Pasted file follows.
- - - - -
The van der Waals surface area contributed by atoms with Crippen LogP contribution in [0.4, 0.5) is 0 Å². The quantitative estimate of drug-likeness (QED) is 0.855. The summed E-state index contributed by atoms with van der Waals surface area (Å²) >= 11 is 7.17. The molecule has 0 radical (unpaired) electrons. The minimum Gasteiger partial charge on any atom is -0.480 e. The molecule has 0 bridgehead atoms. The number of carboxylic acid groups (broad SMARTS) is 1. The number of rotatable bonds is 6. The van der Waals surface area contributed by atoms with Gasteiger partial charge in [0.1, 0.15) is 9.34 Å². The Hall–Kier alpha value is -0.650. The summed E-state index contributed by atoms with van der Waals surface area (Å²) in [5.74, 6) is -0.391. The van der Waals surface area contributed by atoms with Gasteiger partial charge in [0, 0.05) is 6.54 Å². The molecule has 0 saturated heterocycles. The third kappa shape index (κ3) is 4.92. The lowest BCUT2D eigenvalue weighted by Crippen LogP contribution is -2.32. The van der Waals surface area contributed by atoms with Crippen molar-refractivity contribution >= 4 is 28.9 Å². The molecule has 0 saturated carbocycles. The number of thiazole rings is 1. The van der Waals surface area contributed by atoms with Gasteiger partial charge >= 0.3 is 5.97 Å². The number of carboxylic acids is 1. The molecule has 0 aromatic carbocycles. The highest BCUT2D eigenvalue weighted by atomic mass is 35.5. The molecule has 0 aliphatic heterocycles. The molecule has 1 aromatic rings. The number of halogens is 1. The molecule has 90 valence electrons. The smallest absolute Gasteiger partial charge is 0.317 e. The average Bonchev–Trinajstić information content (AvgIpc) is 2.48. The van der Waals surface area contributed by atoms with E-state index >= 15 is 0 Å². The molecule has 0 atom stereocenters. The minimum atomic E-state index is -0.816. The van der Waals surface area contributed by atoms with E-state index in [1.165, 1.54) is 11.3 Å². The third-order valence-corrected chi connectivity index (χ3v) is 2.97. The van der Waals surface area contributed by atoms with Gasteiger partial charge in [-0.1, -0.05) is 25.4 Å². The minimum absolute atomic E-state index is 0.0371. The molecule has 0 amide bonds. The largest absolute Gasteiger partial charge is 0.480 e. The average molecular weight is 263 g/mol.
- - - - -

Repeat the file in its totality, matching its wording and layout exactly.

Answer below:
The van der Waals surface area contributed by atoms with Crippen LogP contribution in [0.4, 0.5) is 0 Å². The quantitative estimate of drug-likeness (QED) is 0.855. The summed E-state index contributed by atoms with van der Waals surface area (Å²) >= 11 is 7.17. The molecule has 0 radical (unpaired) electrons. The minimum Gasteiger partial charge on any atom is -0.480 e. The molecule has 0 bridgehead atoms. The number of carboxylic acid groups (broad SMARTS) is 1. The number of rotatable bonds is 6. The van der Waals surface area contributed by atoms with Gasteiger partial charge in [0.1, 0.15) is 9.34 Å². The Hall–Kier alpha value is -0.650. The summed E-state index contributed by atoms with van der Waals surface area (Å²) in [5.74, 6) is -0.391. The van der Waals surface area contributed by atoms with Gasteiger partial charge in [0, 0.05) is 6.54 Å². The molecule has 0 saturated heterocycles. The third kappa shape index (κ3) is 4.92. The lowest BCUT2D eigenvalue weighted by Crippen LogP contribution is -2.32. The van der Waals surface area contributed by atoms with Crippen molar-refractivity contribution >= 4 is 28.9 Å². The molecule has 0 saturated carbocycles. The number of thiazole rings is 1. The van der Waals surface area contributed by atoms with Gasteiger partial charge >= 0.3 is 5.97 Å². The number of carboxylic acids is 1. The molecule has 0 aromatic carbocycles. The highest BCUT2D eigenvalue weighted by atomic mass is 35.5. The molecule has 0 aliphatic heterocycles. The molecule has 1 aromatic rings. The number of halogens is 1. The molecule has 90 valence electrons. The smallest absolute Gasteiger partial charge is 0.317 e. The average Bonchev–Trinajstić information content (AvgIpc) is 2.48. The van der Waals surface area contributed by atoms with E-state index >= 15 is 0 Å². The molecule has 0 atom stereocenters. The minimum atomic E-state index is -0.816. The van der Waals surface area contributed by atoms with E-state index in [1.165, 1.54) is 11.3 Å². The third-order valence-corrected chi connectivity index (χ3v) is 2.97. The van der Waals surface area contributed by atoms with Gasteiger partial charge in [-0.1, -0.05) is 25.4 Å². The minimum absolute atomic E-state index is 0.0371. The molecule has 0 amide bonds. The largest absolute Gasteiger partial charge is 0.480 e. The average molecular weight is 263 g/mol.